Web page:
Impressions after nearly 3 months….and bugs.

Time has flown and I can’t believe there are signs of Spring already.  In the hedgerows and forests there are bare trees covered now in tiny white flowers, the birds are busy and visiting the new very handsome bird feeder that the “Dear One” put up outside the front door, the coypus/beavers are out and about eating the grass and the sun has decided to get up a bit earlier.

I have a bug, didn’t feel too great, it went to my chest and it was actually feeling better until we had to go “under the threat of being sent back to SA by the “not so Dear One” to the Prefecteur to get my paperwork sorted.  It was early afternoon, we had to park quite a way away, the wind could have frozen a fireworks display with ease and the rain had little crystals attached.  The Prefecteur was closed and my lungs did the same.  I woke up the next day with a spectacular dose of bronchitis and finally admitted defeat and went to the doctor.

And this brings me to my first impression…the very sweet lady at the chemist gave me a list of doctors that could speak a little English   Fine by me, all I wanted was someone to hear me coming and to give me something so that air became a free commodity and I figured any doctor in any language could do that without me saying a thing.  Armed with my list (of two doctors), we were about to leave when she said..
“The doctor is across the road there.  Go and make an appointment but it will have to be for later on.  All doctors set aside the early afternoon for home visits to anyone who can’t make it to see them.  They will be back at about 4.30 and they then work till around 8 pm.”  Now have you ever heard of home visits in recent times?  It was as though someone had turned back the clock and we thought that was quite amazing.  We got an appointment for 6 and true as eggs, the doctor was working till 8.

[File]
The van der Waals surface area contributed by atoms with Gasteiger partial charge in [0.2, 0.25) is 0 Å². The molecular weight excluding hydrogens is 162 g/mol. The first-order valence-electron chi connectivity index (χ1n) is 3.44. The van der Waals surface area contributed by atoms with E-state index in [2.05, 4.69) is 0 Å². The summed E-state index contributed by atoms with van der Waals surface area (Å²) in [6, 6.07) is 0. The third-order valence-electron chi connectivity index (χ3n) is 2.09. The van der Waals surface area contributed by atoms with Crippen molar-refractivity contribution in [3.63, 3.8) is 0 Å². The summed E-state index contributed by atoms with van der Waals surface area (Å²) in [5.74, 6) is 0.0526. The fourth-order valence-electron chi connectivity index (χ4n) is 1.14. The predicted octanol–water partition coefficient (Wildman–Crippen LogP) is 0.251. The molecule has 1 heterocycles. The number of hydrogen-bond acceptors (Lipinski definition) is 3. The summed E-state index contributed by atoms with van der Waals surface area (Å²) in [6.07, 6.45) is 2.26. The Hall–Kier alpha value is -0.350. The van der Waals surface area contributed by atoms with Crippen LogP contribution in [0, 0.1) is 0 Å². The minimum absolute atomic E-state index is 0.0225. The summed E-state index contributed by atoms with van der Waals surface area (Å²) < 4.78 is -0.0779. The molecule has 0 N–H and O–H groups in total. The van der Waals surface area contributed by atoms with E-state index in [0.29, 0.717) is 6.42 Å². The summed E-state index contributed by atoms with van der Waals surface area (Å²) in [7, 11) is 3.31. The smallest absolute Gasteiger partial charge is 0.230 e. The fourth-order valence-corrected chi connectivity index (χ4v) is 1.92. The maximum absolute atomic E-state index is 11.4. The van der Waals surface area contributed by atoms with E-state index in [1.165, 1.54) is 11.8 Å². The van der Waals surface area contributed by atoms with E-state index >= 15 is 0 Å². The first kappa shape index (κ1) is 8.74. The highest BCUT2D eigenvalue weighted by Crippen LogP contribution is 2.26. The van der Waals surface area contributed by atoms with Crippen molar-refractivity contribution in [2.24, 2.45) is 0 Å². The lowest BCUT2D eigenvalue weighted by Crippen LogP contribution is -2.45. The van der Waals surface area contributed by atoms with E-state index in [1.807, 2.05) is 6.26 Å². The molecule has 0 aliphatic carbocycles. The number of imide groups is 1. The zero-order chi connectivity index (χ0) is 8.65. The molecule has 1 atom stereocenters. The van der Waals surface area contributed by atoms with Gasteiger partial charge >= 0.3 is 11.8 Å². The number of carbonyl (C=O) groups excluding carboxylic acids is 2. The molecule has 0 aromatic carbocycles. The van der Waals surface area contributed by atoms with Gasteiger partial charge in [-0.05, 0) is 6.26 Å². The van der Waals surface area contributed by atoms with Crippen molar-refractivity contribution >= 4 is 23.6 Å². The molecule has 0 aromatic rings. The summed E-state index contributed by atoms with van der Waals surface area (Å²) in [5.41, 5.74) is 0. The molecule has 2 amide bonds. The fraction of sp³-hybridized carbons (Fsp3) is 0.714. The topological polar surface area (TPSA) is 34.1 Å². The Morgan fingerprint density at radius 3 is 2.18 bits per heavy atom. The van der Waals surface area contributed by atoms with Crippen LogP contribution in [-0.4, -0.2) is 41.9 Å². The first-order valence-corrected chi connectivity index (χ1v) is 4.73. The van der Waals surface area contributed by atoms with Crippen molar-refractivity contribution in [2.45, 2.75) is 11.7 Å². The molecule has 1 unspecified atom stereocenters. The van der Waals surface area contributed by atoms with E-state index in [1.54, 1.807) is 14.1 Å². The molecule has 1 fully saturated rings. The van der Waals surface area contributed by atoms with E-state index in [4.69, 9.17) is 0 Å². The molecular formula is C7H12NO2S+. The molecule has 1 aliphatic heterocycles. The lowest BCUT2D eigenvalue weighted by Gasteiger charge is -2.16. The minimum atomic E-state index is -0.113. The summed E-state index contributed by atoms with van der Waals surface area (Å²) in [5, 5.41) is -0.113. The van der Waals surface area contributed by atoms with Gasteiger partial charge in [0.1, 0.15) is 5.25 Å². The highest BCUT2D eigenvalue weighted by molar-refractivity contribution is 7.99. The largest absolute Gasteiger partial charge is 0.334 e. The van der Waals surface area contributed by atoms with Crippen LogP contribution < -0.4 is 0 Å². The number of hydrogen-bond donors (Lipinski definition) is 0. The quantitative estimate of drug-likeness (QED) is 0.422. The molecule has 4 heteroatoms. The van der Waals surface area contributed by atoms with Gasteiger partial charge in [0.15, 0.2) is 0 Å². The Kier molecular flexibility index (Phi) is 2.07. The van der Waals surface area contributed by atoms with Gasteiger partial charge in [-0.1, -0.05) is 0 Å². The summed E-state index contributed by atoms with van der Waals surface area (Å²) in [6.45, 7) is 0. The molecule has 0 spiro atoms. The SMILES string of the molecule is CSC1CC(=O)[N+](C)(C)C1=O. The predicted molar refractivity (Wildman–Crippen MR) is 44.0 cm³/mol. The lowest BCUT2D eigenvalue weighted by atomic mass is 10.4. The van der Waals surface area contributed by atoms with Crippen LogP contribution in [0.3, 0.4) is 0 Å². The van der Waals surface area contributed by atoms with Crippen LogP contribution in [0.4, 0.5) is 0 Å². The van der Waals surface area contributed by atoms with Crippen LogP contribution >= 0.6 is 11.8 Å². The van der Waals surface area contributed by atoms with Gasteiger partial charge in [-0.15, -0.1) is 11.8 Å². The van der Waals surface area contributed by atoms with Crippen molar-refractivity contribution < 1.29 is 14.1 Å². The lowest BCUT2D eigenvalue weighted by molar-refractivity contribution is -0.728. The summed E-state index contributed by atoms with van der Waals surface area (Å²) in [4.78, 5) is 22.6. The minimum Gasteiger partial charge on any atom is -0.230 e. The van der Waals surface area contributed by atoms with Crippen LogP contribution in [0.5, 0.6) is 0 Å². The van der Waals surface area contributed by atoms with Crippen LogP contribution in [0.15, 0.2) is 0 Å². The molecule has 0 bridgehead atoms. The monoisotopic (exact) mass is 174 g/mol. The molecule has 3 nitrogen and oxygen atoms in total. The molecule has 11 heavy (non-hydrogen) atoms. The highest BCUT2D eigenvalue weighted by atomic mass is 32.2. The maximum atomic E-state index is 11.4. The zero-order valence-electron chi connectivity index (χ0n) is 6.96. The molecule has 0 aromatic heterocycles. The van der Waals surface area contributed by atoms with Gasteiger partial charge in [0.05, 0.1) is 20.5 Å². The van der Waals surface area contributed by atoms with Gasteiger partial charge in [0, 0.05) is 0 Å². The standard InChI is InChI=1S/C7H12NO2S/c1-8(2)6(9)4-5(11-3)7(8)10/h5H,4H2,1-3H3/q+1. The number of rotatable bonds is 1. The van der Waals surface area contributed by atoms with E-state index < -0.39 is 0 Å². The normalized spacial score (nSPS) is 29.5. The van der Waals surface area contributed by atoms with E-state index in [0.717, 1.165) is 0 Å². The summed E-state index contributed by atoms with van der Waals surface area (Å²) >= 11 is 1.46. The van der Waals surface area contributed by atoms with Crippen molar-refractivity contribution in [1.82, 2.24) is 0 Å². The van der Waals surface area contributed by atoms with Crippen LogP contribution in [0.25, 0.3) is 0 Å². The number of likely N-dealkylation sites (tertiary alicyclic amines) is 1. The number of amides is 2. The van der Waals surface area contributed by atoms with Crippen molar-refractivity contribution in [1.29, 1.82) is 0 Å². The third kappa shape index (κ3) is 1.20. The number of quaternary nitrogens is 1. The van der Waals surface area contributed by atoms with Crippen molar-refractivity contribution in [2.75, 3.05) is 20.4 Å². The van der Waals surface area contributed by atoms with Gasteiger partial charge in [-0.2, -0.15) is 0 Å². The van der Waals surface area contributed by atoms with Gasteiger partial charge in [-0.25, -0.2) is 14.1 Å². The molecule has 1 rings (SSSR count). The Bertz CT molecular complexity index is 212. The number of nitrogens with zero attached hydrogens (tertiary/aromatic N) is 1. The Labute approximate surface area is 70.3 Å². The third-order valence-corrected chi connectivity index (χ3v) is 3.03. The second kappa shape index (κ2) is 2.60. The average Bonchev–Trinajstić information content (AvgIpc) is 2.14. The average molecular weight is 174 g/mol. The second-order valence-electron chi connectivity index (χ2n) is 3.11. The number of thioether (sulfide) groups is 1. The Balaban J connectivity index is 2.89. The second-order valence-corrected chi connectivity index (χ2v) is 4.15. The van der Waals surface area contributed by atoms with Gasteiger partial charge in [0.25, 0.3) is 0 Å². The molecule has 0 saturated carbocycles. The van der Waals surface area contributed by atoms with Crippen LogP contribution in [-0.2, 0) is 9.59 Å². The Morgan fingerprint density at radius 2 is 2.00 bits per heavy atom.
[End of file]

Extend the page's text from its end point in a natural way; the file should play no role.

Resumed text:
Renne Centre VilleThe “Centre Ville” of each village, town or city has remained the same in most places.  Even a place as big as Rennes has the most amazing “Centre Ville” (Centre of the Village).  They are usually closed to traffic, cobbled and still have the cobbles slanting to a central gutter in the middle of the narrow streets.  The shops and houses are about three stories, very narrow and some are amazingly skew.  The atmosphere is amazing, you can almost hear the clip clop of horse hooves pulling carriages.  Any minute, I expect some dirty laundry water to come whooshing down from above but nothing s far!

The Centre Ville is protected and then you get the “Centre de Commercial” which is where all things Commercial are situated, always on the outskirts of the town.  So if you can imagine a shopping mall in SA, you get an area designated for food, then you get various little shops and boutiques and maybe a hardware shop.  Well this area is like one big open shopping mall where you get devoted to various restaurants, a huge warehouse of a fabric shop, various clothing outlets of giant proportion and I hate to say, one of my favourites are the oversized  places dedicated to building materials, wood and tools. ..the husband thinks I’m a little crazy when I spend more time looking in these than in fashion shops.  That doesn’t mean I don’t spend time in clothing and decor shops, I do – the choice is astounding.

Even our little village of Dol-de-Bretagne has only 4000 inhabitants (which rises to around 9000 in the Summer we hear) but it has a choice of two or three huge supermarkets and when I say huge, I mean that they are one of those supermarkets at home that stock everything..from food, to an array of fresh fish, to washing machines, TV’s, cell phones, clothing, books and wine and spirits of any kind – my best is that they sell good brand whisky at really good prices in liter bottles!  How cool is that? Thee government in France basically forces shops to have a sale twice  year and stock HAS to be marked down by anywhere between 50 and 70%.  Basically, at some time in the year – EVERYONE can afford to shop for something.